Île-à-Vache, (French, also expressed Île-à-Vaches, former Spanish name Isla Vaca, all translate to Cow Island) is a Caribbean island, one of Haiti's satellite islands. It lies in the Baie de Cayes about 6.5 miles (10.5 km) off the coast of the country's southwest peninsula, roughly between the town of Les Cayes and Pointe l'Abacou. It was formerly known by the name of Abacca. Administratively, it became a commune in 1976 as part of the Les Cayes Arrondissement in the Sud Department.
Île-à-Vache was claimed by the Spanish Empire in 1492 as part of Hispaniola, and for the next two centuries it was known by the name Isla Vaca. In 1697 the island of Hispaniola was formally divided between Spain and France in the Treaty of Ryswick which ended the Nine Years War. France assumed control of the western half of Hispaniola and named it Saint-Domingue, and Isla Vaca took on its current name, Île-à-Vache.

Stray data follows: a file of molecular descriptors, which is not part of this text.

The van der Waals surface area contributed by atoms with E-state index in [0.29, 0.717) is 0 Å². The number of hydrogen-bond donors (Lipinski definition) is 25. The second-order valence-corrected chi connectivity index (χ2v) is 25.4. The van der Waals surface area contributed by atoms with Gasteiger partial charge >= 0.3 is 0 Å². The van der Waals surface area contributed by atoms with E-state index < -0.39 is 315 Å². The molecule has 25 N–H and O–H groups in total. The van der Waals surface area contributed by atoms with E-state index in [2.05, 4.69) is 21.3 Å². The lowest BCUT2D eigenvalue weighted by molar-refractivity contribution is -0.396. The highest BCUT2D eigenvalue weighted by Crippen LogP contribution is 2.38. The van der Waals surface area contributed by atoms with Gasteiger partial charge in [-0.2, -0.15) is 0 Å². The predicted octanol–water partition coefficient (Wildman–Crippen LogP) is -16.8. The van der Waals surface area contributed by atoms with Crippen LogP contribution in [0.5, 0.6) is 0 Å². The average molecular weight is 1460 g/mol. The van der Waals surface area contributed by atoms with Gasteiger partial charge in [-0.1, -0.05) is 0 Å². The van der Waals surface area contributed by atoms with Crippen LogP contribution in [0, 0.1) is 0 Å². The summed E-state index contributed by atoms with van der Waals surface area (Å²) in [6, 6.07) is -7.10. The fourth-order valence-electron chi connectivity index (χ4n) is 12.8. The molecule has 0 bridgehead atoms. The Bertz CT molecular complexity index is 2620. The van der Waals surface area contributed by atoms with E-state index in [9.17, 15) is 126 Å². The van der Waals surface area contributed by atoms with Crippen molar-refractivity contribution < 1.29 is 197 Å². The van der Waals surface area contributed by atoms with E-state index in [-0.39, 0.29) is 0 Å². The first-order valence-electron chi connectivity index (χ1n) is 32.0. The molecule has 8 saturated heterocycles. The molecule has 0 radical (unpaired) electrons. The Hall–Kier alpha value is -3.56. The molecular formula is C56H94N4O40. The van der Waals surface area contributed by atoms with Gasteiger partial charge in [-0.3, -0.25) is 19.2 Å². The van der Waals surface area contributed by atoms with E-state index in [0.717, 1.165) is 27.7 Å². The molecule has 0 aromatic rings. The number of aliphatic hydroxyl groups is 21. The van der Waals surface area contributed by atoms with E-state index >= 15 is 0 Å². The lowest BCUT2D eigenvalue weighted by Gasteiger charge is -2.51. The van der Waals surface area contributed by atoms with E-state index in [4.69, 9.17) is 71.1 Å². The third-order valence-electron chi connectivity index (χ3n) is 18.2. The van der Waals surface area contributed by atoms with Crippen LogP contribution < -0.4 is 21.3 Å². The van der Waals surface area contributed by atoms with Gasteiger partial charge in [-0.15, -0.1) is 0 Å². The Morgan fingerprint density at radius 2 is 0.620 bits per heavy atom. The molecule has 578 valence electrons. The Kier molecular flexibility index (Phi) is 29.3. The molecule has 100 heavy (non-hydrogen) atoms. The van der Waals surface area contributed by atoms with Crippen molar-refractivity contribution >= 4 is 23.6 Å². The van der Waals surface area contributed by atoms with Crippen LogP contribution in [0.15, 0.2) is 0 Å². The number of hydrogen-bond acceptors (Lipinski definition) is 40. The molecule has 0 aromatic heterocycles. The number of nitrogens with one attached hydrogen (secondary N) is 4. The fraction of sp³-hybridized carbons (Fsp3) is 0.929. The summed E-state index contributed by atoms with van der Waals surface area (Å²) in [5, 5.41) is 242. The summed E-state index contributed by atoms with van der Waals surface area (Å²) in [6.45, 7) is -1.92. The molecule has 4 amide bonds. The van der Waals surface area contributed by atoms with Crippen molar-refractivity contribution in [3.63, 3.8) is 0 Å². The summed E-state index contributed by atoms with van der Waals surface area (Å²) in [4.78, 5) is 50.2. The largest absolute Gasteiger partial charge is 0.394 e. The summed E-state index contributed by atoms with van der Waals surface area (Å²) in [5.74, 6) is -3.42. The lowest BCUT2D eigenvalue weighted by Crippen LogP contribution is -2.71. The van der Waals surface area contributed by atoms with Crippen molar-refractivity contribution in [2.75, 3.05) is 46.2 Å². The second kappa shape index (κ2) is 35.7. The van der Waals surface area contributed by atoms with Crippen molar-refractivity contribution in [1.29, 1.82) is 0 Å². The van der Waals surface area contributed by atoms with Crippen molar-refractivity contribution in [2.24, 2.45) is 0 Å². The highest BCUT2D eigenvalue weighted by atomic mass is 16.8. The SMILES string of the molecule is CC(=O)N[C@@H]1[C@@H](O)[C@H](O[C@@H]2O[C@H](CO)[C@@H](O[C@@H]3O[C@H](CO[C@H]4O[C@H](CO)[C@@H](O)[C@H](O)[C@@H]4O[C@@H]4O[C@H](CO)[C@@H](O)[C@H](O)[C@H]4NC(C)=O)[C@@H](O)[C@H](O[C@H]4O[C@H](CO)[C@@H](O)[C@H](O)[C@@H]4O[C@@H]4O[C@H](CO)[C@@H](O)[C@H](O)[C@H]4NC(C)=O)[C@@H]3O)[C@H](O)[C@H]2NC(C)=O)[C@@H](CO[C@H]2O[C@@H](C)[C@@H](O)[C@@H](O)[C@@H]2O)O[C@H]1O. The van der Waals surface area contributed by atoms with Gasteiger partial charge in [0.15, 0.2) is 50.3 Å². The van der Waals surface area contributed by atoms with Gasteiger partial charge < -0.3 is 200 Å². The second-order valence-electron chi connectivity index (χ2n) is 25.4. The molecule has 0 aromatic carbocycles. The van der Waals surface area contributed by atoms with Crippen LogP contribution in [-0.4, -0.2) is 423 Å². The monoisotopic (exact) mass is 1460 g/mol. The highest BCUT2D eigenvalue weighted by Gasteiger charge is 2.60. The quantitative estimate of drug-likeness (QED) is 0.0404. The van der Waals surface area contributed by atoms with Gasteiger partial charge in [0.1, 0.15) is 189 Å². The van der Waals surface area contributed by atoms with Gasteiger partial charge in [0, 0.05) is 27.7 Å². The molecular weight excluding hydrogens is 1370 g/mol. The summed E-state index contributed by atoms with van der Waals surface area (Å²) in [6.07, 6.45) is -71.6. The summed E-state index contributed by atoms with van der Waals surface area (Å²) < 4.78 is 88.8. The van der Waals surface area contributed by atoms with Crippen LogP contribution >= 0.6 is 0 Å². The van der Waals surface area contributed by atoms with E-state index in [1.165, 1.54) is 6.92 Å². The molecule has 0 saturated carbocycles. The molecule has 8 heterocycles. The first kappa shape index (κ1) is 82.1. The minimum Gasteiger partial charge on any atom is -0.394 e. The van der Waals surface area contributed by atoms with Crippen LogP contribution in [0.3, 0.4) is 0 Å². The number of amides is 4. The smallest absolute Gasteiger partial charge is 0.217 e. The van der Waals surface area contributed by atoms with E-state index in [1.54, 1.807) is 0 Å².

The island is about 8 miles (13 km) long and 2 miles (3.2 km) wide, with an area of 20 square miles (52 km2). The western end of the island has rolling hills with elevations as high as 490 feet (150 m) with several small swamps in the valleys; the eastern side of the island is swampy, and contains a lagoon with one of the largest mangrove forests in Haiti. The island is also surrounded by several dangerous shoals, reefs, and rocks that have been the cause of many shipwrecks throughout history, including that of the famous Canadian fishing and racing schooner Bluenose, which was wrecked on the island in 1946.
The pirate captain Henry Morgan (c.1635–1688) frequently used the little island as a base for his operations. Morgan planned and staged many of his largest raids from Isla Vaca, and lost multiple ships in the island's waters which have recently been found and explored by research divers.
The government has built a 2.6-kilometre runway with plans for an international airport.